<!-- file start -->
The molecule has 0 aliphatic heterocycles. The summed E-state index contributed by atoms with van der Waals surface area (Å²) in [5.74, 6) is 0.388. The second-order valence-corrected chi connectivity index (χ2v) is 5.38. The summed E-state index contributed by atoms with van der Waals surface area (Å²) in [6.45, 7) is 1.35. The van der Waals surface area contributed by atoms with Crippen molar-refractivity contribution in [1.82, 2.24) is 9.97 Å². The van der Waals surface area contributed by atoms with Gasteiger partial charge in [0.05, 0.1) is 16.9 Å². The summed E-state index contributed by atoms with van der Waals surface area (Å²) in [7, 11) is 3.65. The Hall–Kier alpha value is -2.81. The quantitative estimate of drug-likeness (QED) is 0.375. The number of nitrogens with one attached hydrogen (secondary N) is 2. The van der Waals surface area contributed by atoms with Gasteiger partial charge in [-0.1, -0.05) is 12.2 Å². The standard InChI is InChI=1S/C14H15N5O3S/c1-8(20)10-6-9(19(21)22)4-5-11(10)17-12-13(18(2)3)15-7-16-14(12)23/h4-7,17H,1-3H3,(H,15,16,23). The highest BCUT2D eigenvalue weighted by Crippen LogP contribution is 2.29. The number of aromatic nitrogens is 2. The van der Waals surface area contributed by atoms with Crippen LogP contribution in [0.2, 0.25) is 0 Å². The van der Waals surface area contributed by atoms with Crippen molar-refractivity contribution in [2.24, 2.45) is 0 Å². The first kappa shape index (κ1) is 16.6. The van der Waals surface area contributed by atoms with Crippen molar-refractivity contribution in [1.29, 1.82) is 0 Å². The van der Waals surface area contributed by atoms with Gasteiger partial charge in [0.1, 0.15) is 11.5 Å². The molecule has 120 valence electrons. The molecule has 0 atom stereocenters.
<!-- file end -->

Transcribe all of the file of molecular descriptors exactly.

The molecule has 0 aliphatic heterocycles. The summed E-state index contributed by atoms with van der Waals surface area (Å²) in [5.74, 6) is 0.388. The second-order valence-corrected chi connectivity index (χ2v) is 5.38. The summed E-state index contributed by atoms with van der Waals surface area (Å²) in [6.45, 7) is 1.35. The van der Waals surface area contributed by atoms with Crippen molar-refractivity contribution in [1.82, 2.24) is 9.97 Å². The van der Waals surface area contributed by atoms with Gasteiger partial charge in [0.05, 0.1) is 16.9 Å². The summed E-state index contributed by atoms with van der Waals surface area (Å²) in [7, 11) is 3.65. The Hall–Kier alpha value is -2.81. The quantitative estimate of drug-likeness (QED) is 0.375. The number of nitrogens with one attached hydrogen (secondary N) is 2. The van der Waals surface area contributed by atoms with Gasteiger partial charge in [-0.1, -0.05) is 12.2 Å². The standard InChI is InChI=1S/C14H15N5O3S/c1-8(20)10-6-9(19(21)22)4-5-11(10)17-12-13(18(2)3)15-7-16-14(12)23/h4-7,17H,1-3H3,(H,15,16,23). The highest BCUT2D eigenvalue weighted by Crippen LogP contribution is 2.29. The number of aromatic nitrogens is 2. The van der Waals surface area contributed by atoms with Crippen LogP contribution in [0.2, 0.25) is 0 Å². The van der Waals surface area contributed by atoms with Crippen molar-refractivity contribution in [2.24, 2.45) is 0 Å². The first kappa shape index (κ1) is 16.6. The van der Waals surface area contributed by atoms with Crippen molar-refractivity contribution in [1.29, 1.82) is 0 Å². The van der Waals surface area contributed by atoms with Gasteiger partial charge in [0.1, 0.15) is 11.5 Å². The molecule has 120 valence electrons. The molecule has 0 atom stereocenters.